Do you work with bereaved? In 2018, the Irish Hospice Foundation will once again host a series of Workshops on Loss and Bereavement. These are for professionals and volunteers who are working with those who have experienced a major loss. Booking is essential. For the full list of workshops and booking details, click here
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It’s that time of year that we all start thinking of our new year’s resolutions. Why not start the year by signing up to one of our charity challenges?
Our Cycle Challenge will take place from 23-30th June and for the first time we will be taking on three countries Croatia, Slovenia and Italy. Find out more HERE.
Our Camino Challenge will be taking place in September and our brochure will be available early in 2018. You can register your interest HERE and we will send you full details as soon as they are available.
CEOL which stands for ‘Compassionate End of Life’ empowers all staff to provide the best possible end-of-life care for people living in residential care centres (RCC) in Ireland.
“All of us want assurance that the care our loved ones receive at end of life in residential care should be the best. The Irish Hospice Foundation (IHF) developed the Journey of Change programme to enable RCC (where 25% of people die each year) continually review and reflect the care they provide at end of life and introduce changes so that residents needs and their families are met in a truly holistic manner. We are very proud and grateful to the 100 RCC sites that participated in the first phase of the p rogram, and particularly those who engaged in the evaluation, which has informed the next phase CEOL” according to Marie Lynch, Head of Healthcare programmes, Irish Hospice Foundation.
This launch is the next step to introduce a national framework that will enable residential care centres keep a constant focused on providing compassion at end of life for residents, families and staff.
The Irish Hospice Foundation is pleased to announce our partnership with Beechfield Care Group, and we are delighted that Sarah McMickan CEO of Beechfield Care Group will formally launch the CEOL programme. We have agreed to work together to achieve the recognition amongst providers and policy makers that end-of-life care is a key component of quality care in nursing homes, and will be advocating for required investment to ensure this takes place.
“As CEO of Beechfield Care Group, I am very aware of how important it is for the residential care sector to continually seek improvements from the broadest perspective in the delivery of person centred care as residents approach the end of their life. For this reason I am delighted to launch the Irish Hospice Foundation CEOL programme; it will be very helpful to the sector to have a formal framework to support the delivery of compassionate care at end of life. This will become increasingly important with the change in Ireland’s demographics, and more people dying in residential care settings,” said Ms Mickan.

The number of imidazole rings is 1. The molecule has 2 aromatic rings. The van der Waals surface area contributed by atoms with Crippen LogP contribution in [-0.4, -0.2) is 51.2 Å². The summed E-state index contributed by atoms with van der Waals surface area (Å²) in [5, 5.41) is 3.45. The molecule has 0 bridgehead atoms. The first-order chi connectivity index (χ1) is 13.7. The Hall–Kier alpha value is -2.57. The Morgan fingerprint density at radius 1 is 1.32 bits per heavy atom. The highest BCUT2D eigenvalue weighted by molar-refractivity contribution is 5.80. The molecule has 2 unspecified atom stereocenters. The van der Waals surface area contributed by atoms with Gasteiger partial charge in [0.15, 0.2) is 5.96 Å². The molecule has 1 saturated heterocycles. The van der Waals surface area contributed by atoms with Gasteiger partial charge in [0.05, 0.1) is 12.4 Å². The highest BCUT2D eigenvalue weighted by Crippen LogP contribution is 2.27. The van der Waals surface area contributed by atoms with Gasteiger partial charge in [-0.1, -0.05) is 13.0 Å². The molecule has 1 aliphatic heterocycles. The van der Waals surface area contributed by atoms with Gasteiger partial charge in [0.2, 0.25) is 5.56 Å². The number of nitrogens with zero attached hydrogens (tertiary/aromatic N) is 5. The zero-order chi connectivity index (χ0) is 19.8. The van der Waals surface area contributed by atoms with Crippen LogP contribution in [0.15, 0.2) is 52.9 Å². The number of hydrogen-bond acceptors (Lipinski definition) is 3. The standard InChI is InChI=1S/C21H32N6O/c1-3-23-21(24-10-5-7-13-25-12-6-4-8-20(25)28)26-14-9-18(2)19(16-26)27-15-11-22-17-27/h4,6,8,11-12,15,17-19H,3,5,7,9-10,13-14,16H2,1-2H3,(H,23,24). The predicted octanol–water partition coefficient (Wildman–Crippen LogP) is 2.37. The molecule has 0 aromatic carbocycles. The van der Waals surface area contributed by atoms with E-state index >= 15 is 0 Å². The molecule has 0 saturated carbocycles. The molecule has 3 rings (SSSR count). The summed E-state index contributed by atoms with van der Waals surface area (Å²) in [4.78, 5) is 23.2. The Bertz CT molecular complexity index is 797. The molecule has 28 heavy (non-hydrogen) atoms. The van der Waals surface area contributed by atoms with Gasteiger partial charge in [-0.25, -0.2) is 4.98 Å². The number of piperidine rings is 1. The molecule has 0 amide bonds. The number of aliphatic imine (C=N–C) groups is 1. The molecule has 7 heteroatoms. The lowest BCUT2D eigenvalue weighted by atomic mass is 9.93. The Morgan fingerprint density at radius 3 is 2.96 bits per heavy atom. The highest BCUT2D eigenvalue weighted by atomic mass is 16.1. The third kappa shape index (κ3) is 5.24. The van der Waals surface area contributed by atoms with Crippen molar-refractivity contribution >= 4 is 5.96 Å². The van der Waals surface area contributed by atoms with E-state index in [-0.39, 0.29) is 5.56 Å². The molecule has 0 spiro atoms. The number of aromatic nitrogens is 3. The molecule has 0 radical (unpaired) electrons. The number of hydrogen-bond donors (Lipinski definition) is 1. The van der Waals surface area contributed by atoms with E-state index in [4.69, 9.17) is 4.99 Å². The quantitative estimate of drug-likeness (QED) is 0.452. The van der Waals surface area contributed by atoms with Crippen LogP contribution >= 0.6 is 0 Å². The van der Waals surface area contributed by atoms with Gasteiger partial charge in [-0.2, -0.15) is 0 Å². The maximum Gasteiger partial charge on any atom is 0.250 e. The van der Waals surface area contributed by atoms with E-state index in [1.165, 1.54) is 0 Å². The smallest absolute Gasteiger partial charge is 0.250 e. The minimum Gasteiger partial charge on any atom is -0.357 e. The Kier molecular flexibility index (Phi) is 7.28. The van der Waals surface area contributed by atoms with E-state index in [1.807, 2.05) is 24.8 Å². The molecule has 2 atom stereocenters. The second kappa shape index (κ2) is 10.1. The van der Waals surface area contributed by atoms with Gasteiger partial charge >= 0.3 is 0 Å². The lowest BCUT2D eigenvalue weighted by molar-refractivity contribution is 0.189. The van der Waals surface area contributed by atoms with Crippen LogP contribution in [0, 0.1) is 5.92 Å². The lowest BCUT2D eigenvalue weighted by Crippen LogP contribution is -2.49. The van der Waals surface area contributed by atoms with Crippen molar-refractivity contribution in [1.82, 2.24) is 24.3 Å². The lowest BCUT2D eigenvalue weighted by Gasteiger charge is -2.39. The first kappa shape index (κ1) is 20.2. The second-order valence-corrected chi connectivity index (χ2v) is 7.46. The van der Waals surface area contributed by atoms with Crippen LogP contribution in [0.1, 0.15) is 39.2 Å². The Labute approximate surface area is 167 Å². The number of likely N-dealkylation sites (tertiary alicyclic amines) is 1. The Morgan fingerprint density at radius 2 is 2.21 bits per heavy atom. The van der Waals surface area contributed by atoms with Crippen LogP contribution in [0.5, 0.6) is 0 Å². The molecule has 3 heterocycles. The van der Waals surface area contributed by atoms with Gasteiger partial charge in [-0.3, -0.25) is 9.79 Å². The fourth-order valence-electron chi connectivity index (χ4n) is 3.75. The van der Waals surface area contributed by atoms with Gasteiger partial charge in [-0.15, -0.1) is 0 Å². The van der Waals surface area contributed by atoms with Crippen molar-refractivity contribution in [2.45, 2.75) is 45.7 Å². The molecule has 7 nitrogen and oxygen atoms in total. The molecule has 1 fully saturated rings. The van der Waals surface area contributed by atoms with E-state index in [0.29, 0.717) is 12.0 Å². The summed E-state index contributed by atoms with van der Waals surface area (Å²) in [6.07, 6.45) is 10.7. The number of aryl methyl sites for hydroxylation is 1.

In Ireland there are currently over 28,000 people living in residential care, with approximately 7,000 people dying each year in these settings. As highlighted by the latest ERSI report (Projections of demand for healthcare in Ireland, 2015-2030) the number of people living in nursing homes is projected to increase by between 40 to 54 per cent by 2030.
Providing compassionate care for residents approaching the end of their life is a fundamental component of person-centred care. The CEOL Programme enables staff to continuously review, reflect and improve the end-of-life care they provide for residents, their families and the staff themselves. The programme embeds a continuous quality improvement approach and is built around the needs of the individual, with the resident always at the heart of every decision. Good end-of-life care is about being supported to live well until you die.
The pilot phase of the programme called ‘A Journey of Change’ ran from 2015 to 2016 in which over 100 RCC’s participated in. Dr Kathy Walsh (KW Research and Associates Ltd) conducted an independent evaluation of the Journey of Change programme and found that that it has the capacity to improve end-of-life care in participating residential care centres. “Where all elements of the Programme have been implemented, there have been significant changes in practice in relation to End-of-Life Care (EOLC) planning, at time of death and after death, with staff less likely to want to transfer patients to hospital toward end of life.” (Dr Kathy Walsh, 2017).
The feedback from staff has been extremely positive, with staff reporting that their confidence and communication skills in relation to end-of-life care had improved as a result of their participation in the Programme. The Journey of Change Evaluation report also identified staff development in term of recognising and providing caring to a dying person, accessing specialist palliative care earlier, accessing GP services earlier, pain management and supporting the person to die in the care centre as per the wishes of the resident.